'Probability' implies that the tragic action must be convincing. If the poet deals with something improbable, he must make it convincing and credible. He dramatist must procure, “willing suspension of disbelief”. Thus a convincing impossibility is to be preferred to an unconvincing possibility.
Aristotle rules out plurality of action. He emphasizes the Unity of Action but has little to say about the Unity of Time and the Unity of Place. About the Unity of Time he merely says that tragedy should confine itself to a single revolution of the sun. As regards the Unity of Place, Aristotle said that epic can narrate a number of actions going on all together in different parts, while in a drama simultaneous actions cannot be represented, for the stage is one part and not several parts or places.
Tragedy is an imitation of a ‘serious action’ which arouses pity and fear. ‘Serious’ means important, weighty. The plot of a tragedy essentially deals with great moral issues. Tragedy is a tale of suffering with an unhappy ending. This means that the plot of a tragedy must be a fatal one. Aristotle rules out fortunate plots for tragedy, for such plot does not arouse tragic emotions. A tragic plot must show the hero passing from happiness to misery and not from misery to happiness. The suffering of the hero may be caused by an enemy or a stranger but it would be most piteous when it is by chance caused by friends and relatives who are his well-wishers.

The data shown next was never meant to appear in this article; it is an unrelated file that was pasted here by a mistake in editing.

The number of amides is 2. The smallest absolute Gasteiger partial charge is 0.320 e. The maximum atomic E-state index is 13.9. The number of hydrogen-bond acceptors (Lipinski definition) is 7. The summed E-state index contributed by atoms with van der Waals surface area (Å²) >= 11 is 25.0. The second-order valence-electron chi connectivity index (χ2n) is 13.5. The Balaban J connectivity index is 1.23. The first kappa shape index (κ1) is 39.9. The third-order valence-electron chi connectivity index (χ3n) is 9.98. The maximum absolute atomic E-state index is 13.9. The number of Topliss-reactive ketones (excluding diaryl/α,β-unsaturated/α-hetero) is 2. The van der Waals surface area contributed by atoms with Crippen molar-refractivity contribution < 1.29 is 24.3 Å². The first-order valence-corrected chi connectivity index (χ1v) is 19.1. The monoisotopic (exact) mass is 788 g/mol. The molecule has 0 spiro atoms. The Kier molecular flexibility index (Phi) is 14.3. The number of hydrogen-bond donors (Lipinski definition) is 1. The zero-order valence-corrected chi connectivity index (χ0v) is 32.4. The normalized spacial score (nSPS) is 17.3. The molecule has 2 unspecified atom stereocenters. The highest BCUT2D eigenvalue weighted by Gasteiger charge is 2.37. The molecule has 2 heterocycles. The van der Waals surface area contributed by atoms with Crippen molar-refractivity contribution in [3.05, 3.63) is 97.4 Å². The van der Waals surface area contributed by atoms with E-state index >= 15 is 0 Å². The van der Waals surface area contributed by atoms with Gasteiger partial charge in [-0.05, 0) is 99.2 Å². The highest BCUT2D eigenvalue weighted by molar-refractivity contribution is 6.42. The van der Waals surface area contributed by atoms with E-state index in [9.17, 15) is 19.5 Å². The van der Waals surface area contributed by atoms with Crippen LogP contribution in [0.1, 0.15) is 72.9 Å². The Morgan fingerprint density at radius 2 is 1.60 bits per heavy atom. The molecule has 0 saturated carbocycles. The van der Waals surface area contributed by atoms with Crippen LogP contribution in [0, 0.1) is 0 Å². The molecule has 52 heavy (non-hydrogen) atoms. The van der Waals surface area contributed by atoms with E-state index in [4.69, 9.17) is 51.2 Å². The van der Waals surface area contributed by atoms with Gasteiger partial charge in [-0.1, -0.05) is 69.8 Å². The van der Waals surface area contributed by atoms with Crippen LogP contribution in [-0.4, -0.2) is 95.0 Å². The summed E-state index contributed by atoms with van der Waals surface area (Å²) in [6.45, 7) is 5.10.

According to Aristotle, Tragic plots may be of three kinds, (a) Simple, (b) Complex and (c) Plots based on or depicting incidents of suffering. A Simple plot is without any Peripety and Anagnorisis but the action moves forward uniformly without any violent or sudden change. Aristotle prefers Complex plots. It must have Peripeteia, i.e. “reversal of intention” and Anagnorisis, i.e. “recognition of truth”. While Peripeteia is ignorance of truth, Anagnorisis is the insight of truth forced upon the hero by some signs or chance or by the logic events. In ideal plot Anagnorisis follows or coincides with Peripeteia.
'Recognition' in the sense is closely akin to reversal. Recognition and reversal can be caused by separate incidents. Often it is difficult to separate the two. Complex plots are the best, for recognition and reversal add the element of surprise and “the pitiable and fearful incidents are made more so by the shock of surprise”.
As regards the third kind of plot, Aristotle rates it very low. It derives its effect from the depiction of torture, murder, maiming, death etc. and tragic effect must be created naturally and not with artificial and theatrical aids. Such plots indicate a deficiency in the art of the poet.
In making plots, the poets should make their denouements, effective and successful. Unraveling of the plot should be done naturally and logically, and not by arbitrary devices, like chance or supernatural devices. Aristotle does not consider Poetic Justice necessary for Tragedy. He rules out plots with a double end i.e. plots in which there is happiness for one, and misery for others. Such plots weaken the tragic effect. It is more proper to Comedy. Thus Aristotle is against Tragi-comedy.